Play title Seishű Akogi-ga-Ura  In Japanese
Authors Asada Icch˘
Toyoda Sh˘z˘

The play "Tamura Maro Suzuka Gassen" was originally written by Asada Icch˘ and Toyoda Sh˘z˘ for the puppet theater (Bunraku) and staged for the first time in the 9th lunar month of 1741 in ďsaka at the Toyotakeza. From 1798, the 4th act of this drama became an independent drama, which was entitled "Seishű Akogi-ga-Ura" and which was somehow based on the legend told in the drama "Akogi".

When was it staged for the first time in Kabuki? Two dramas, which were entitled "Seishű Akogi-ga-Ura", were staged in ďsaka in the 11th lunar month of 1763 and the 7th lunar month of 1765 but they were different works. "Seishű Akogi-ga-Ura" was adapted for Kabuki for the first time in the 10th lunar month of 1819, in Edo at the Nakamuraza [casting].

This drama is rarely-staged nowadays. During the second half of the 20th century, it was staged in ˘shibai only once, in August 1958 at the Shinbashi Enbuj˘, starring Nakamura Ganjir˘ II, Jitsukawa Enjir˘ II and Kataoka Gad˘ V in the roles of Heiji, Jiroz˘ and Oharu.


"Akogi-ga-Ura" is made up of two scenes, "Amiuchi" ("Fishing with a Net") and "Heiji Sumika" ("at Heiji's House").

Key words Akogi

Scene 1: Amiuchi (Fishing with a Net)

The mother of Akogi no Heiji, a fisherman, has been ill for three years and shows no sign of recovery. One dark night, after the visit of Rin'emon, the family doctor, to the patient, Heiji accompanies him on his return with a lantern to light his path. While walking together the doctor tells Heiji that the only possible way to cure the serious illness of his mother is to supply her with a rare fish named yagara found only in Akogi Bay where fishing is strictly prohibited because it is a preserve belonging to the Grand Shrine of Ise.

Wishing to cure her illness by all means, Heiji fishes for the rare fish at night in violation of the law. Hiragawara no Jiroz˘, another fisherman who has been poaching every night, is also fishing but Heiji does not notice his presence. Heiji casts a net and brings up a precious sword instead of a yagara. When he is about to cast the net again, Jiroz˘ beats wooden clappers as a signal indicating the discovery of a poacher. Though Jiroz˘ is himself a poacher, he apparently feels it would be good if the newcomer could be caught because the authorities already know that someone is poaching every night. Jiroz˘ tries to catch hold of Heiji in the dark. After a struggle, Heiji flees but his straw raincoat and sedge-hat remain in Jiroz˘'s hands.

Scene 2: Heiji Sumika (at Heiji's House)

Heiji lives with his sick mother, wife Oharu and son Tomoishi. Oharu, who is the daughter of General Tamura, whom Heiji formerly served, tenderly nurses her mother-in-law. The sh˘ya Hikosaku visits Heiji and tells him that a poacher was discovered but got away, leaving his straw raincoat and sedge-hat. As the hat bears the name of Heiji, Hikosaku suspects that the poacher may be Heiji himself. He declares that if a poacher is arrested his entire family will be punished but if he surrenders himself to the police the family will be spared. Heiji says that he has never poached and drives Hikosaku away by threatening him with a sword.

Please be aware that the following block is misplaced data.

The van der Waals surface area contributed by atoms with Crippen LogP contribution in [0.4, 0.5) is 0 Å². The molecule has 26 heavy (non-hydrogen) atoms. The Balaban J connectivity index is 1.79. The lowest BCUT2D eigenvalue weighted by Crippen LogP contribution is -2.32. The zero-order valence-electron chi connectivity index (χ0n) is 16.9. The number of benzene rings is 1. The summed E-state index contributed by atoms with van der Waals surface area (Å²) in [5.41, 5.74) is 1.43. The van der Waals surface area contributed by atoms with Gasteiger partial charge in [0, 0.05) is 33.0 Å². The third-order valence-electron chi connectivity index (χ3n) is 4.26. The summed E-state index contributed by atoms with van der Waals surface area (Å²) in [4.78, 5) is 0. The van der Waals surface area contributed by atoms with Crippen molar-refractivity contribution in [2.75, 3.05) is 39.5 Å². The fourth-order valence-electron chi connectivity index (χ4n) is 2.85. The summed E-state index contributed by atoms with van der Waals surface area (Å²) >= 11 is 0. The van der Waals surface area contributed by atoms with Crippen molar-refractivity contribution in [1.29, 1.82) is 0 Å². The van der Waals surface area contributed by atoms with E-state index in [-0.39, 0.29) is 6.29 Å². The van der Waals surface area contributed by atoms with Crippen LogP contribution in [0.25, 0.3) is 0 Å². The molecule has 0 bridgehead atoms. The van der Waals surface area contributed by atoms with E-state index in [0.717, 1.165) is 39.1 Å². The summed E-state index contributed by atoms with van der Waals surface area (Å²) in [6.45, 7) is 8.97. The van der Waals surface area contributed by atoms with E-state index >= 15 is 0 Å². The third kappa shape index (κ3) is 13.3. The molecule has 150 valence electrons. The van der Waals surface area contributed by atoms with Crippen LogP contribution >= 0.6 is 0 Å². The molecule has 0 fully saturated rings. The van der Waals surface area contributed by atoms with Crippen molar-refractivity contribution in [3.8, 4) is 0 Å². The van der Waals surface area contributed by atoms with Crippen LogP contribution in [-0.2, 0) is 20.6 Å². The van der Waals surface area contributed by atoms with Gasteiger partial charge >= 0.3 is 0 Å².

After Hikosaku has gone, Heiji tells the truth to his wife, saying that the sword caught in his net is one of the Imperial Regalia which his former master, General Tamura, is looking for. Presently, Jiroz˘ visits Heiji with Hikosaku as his guide. Jiroz˘ demands that Heiji surrender the precious sword to him. Heiji refuses and the two men draw their swords to fight. Seeing that Heiji is a better swordsman than he, Jiroz˘ catches hold of Heiji's son and threatens to stab him to death. Heiji thereupon pleads with Jiroz˘ to bury the hatchet. Revealing that he was formerly General Tamura's retainer, he asks Jiroz˘ to go to Ky˘to together with Heiji's mother, wife and son and present the Imperial sword to the general for him.

Hikosaku, who has been overhearing the revelation, attempts to go away to inform the police of Heiji's crime, but Jiroz˘ quickly catches him and kills him. Then Jiroz˘ says that he formerly served Heiji's late father and that he is the foster son of a Shinto priest responsible for the loss of the Imperial sword. It was in order to recover the sword, which was at the bottom of Akogi Bay, that he has been poaching every night.

Hy˘go, the local magistrate, accompanied by constables, visits Heiji to arrest him. Heiji offers himself without resistance but Jiroz˘ interferes, saying it is not Heiji but himself who has poached, The local magistrate insists that Heiji is the criminal and shows as evidence the sedge-hat bearing the two Chinese characters "hei" and "ji". Jiroz˘ refutes him saying that the two Chinese characters actually do not represent Heiji's name but are the first ideograms of both Jiroz˘'s family name Hiragawara (the Chinese character for hei can also be read hira)and given name Jiroz˘. The local magistrate, though fully aware that Jiroz˘'s far-fetched explanation is not true, pretends to accept his interpretation and arrests Jiroz˘ instead of Heiji because he has been moved by Jiroz˘'s self-sacrificing devotion to Heiji. The way has thus been cleared for Heiji to go up to Ky˘to personally to present the Imperial sword to General Tamura.

The actors Ichikawa Danjűr˘ VIII and Band˘ Hikosabur˘ IV playing the roles of Hiragawara no Jiroz˘ and Akogi no Heiji in the drama "Seishű Akogi-ga-Ura", which was staged in the 10th lunar month of 1849 at the Kawarasakiza (print made by Utagawa Toyokuni III)

Prints & Illustrations

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